Cultural afternoon

Thus fortified, check out the clay pipes, zithers, and other historical memorabilia from Estonia's furrowed past at the City Museum at Vene 17 (00 372 441 829).

Next, saunter across the street, and back through several centuries to the Dominiiklaste klooster, or Dominican monastery, at Vene 16. The ancient monastery, founded in 1246, was headquarters for the Scandinavian monks who converted heathen Estonia to Christianity. At one time the monastery had its own brewery and hospital; however, it was ruined by plunder during the Reformation and razed by a fire in 1521. Today it houses Estonia's largest collection of stone carvings - and, I swear, a battalion of ghosts.

Window shopping

All sizes and styles of traditional jumpers, hats, and gloves can be found at stalls in the flower market close to the Viru gates on Viru, as well as along Muurivahe, where the market runs along the city walls. A knitted jumper, the most popular buy for foreigners, costs about pounds 20. Other suggested stops: Galerii Molen, on the corner of Vana Viru, a craft shop with a munificent "art garage" in the basement and Helina Tilk, on Voorimehe puestee, a porcelain emporium.

Demure dinner

Sit down for some blini and bear or one of the other substantive native dishes at Eesti-Tall (Dunkri 4/6; 00 372 6313 755), a carefully restored, two-floor restaurant in a converted stable.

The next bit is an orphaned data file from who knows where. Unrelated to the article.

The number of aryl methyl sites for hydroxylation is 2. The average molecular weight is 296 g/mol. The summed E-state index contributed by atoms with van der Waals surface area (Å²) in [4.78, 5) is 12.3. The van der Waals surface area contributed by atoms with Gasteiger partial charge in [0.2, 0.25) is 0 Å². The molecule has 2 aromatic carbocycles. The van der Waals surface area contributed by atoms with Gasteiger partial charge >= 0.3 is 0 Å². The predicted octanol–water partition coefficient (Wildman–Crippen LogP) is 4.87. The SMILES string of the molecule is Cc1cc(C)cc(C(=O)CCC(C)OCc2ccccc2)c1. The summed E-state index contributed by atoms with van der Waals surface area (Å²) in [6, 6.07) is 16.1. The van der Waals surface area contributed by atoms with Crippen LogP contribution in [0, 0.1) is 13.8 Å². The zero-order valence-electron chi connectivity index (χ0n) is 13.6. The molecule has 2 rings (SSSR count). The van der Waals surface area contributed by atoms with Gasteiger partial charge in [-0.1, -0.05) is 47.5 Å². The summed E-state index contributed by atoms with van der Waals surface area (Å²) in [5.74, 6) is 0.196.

Unlikely, but true: Tallinn boasts the largest discotheque in all of Baltica and Scandinavia, called Dekoltee (Ahrti 10). Among other things this gargantuan, 3,200-square-metre dance house, sited in a former Soviet electronics goods factory, features a huge, oval dance floor; three long bars staffed by cheery, luminous-dressed young Estonians; and a state- of-the-art laser show. Admission is all of 80 crowns, roughly pounds 5.

Sunday morning: go to church

A minute's walk from the old square, Niguliste Church was originally the hub of Tallinn's 13th-century settlement. The early Gothic north doorway dates from the church's first construction; the rest goes back only to the 15th, making the building a virtual newcomer for this venerable city.

At the foot of the slope on which Niguliste stands is what appears to be a demolition site. In fact it's the deliberately preserved remains of the buildings that stood there prior to Soviet bombing of Nazi-occupied Tallinn in 1944 - another reminder of Tallinn's tragic and bellicose past.

Bracing brunch

Splurge out on the immense, smorgasbord-like brunch offered at the Elysee (Lilvalaia 33; 00 372 6315-315), the elegant restaurant of the Olympia Hotel. The spread, which cost 275 EEK (pounds 13), includes krevetisalat (shrimp salad), lihavalik (plate of hams) and sokolaadijaatis (chocolate ice-cream), not to mention the sight of little Estonian tots, dressed up in their Sunday best, bouncing around to live accordion music. .

Icing on the cake

Lastly, trot over to the famed Maiasmokk Kohvik, or Sweet-Tooth Cafe, at Pikk 16. You probably won't have space for any of the elegant pastries after the above repast, but you will enjoy the inter-war atmosphere of this famous tearoom, and the sight of old regulars mingling comfortably with the new, capitalistic lords of Tallinn.